I mean, geez, it’s not like the state of the universe or world is in jeopardy because the Orioles choke every year. So I can put it in perspective. But I just needed to talk this out as a form of therapy for something I care about.
Thanks, Internet, for your commitment to listening. Just knowing the collective global brain of billions of people has the potential to read such ridiculous whining has some kind of therapeutic effect.
I guess I’m experiencing a bit of what it’s like to be a Philadelphia sports fan; or a Chicago Cubs fan.
It’s clear that even in September with a lead in the NL Central, the Cubbies fans are hedging their bets; acting like they don’t care, pretending to have more fun with a beer and their friends than watching baseball. But on the inside, the ones who care are agonizing, living in denial of their active desire to win, keeping the mask of passive acceptance on as a protecting wall of sorts; the kind of wall with jagged glass and broken pottery on top to slice up would-be intruders…even the intruding feeling of Satisfaction when the Cubs win suffers lacerations in his hands.
“I’m a innocent good feeling!” Satisfaction protests in vain. ““Don’t you want to experience what I can give? Why must I, a pure, virtuous emotion, bleed as you lash out in fear?”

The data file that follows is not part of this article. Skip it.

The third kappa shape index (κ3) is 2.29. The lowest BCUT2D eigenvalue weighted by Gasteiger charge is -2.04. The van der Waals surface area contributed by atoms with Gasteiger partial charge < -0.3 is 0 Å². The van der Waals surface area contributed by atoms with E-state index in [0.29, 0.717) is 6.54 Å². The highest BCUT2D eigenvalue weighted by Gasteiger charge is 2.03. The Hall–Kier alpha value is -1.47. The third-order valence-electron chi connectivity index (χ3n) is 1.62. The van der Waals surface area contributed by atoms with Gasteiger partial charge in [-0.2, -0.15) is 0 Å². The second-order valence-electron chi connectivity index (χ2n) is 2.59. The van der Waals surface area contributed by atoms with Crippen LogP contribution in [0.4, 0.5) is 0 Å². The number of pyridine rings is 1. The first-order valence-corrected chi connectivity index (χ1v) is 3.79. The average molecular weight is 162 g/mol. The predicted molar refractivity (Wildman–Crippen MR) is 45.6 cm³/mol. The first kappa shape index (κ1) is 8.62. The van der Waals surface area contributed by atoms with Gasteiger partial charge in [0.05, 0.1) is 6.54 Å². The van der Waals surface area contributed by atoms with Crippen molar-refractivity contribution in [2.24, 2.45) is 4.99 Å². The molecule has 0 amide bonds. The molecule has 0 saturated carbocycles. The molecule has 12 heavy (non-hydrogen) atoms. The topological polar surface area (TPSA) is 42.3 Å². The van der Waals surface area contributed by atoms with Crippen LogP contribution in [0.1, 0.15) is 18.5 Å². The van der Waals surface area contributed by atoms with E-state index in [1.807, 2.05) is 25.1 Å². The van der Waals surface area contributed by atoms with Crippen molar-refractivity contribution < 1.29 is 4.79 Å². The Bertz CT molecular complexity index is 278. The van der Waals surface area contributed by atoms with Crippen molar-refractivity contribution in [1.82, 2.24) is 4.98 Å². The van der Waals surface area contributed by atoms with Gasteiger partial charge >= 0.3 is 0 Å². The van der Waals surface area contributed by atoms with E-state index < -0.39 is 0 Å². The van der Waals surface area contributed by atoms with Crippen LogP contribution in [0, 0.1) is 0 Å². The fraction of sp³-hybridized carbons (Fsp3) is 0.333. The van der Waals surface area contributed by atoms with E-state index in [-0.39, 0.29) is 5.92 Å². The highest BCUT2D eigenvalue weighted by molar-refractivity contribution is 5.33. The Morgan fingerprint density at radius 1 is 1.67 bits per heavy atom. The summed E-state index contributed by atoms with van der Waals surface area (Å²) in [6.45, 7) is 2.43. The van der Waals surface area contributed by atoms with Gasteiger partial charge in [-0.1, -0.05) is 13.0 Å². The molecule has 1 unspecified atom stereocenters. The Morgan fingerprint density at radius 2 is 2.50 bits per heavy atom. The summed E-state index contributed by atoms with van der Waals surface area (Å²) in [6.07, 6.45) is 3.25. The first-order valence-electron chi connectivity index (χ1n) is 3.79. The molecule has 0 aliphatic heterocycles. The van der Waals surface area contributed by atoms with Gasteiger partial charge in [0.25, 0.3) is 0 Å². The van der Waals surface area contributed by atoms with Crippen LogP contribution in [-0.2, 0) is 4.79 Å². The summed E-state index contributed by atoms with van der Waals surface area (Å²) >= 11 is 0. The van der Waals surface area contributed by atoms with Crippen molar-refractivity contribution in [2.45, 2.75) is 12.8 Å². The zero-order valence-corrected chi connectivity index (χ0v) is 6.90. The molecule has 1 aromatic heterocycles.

“Get away from me, cursed feeling of elation,” traumatized Cubs fans say, “with your mixed emotions that make me have hope. I won’t have hope until ten days after my team wins the World Series…in 2025. I won’t even let my mind consider this emotion. Don’t you know Zambrano’s arm is still sore and we’re depending on Rich “Ever-Injured” Harden and an inconsistent bullpen? Begone, you pox of Chicago!”
And so, Satisfaction slinks away, weeping, though acknowledging the Cubs fans’ point.
Oh, sweet catharsis of writing.
I feel better already.
Last week, when my friend John Daubert and his wife came to visit the Myers plantation, we had a good time. A part of that good time included John and I returning to a classic Daubert/Myers activity; playing Ken Griffey Jr. baseball on N64…but with an exercise twist.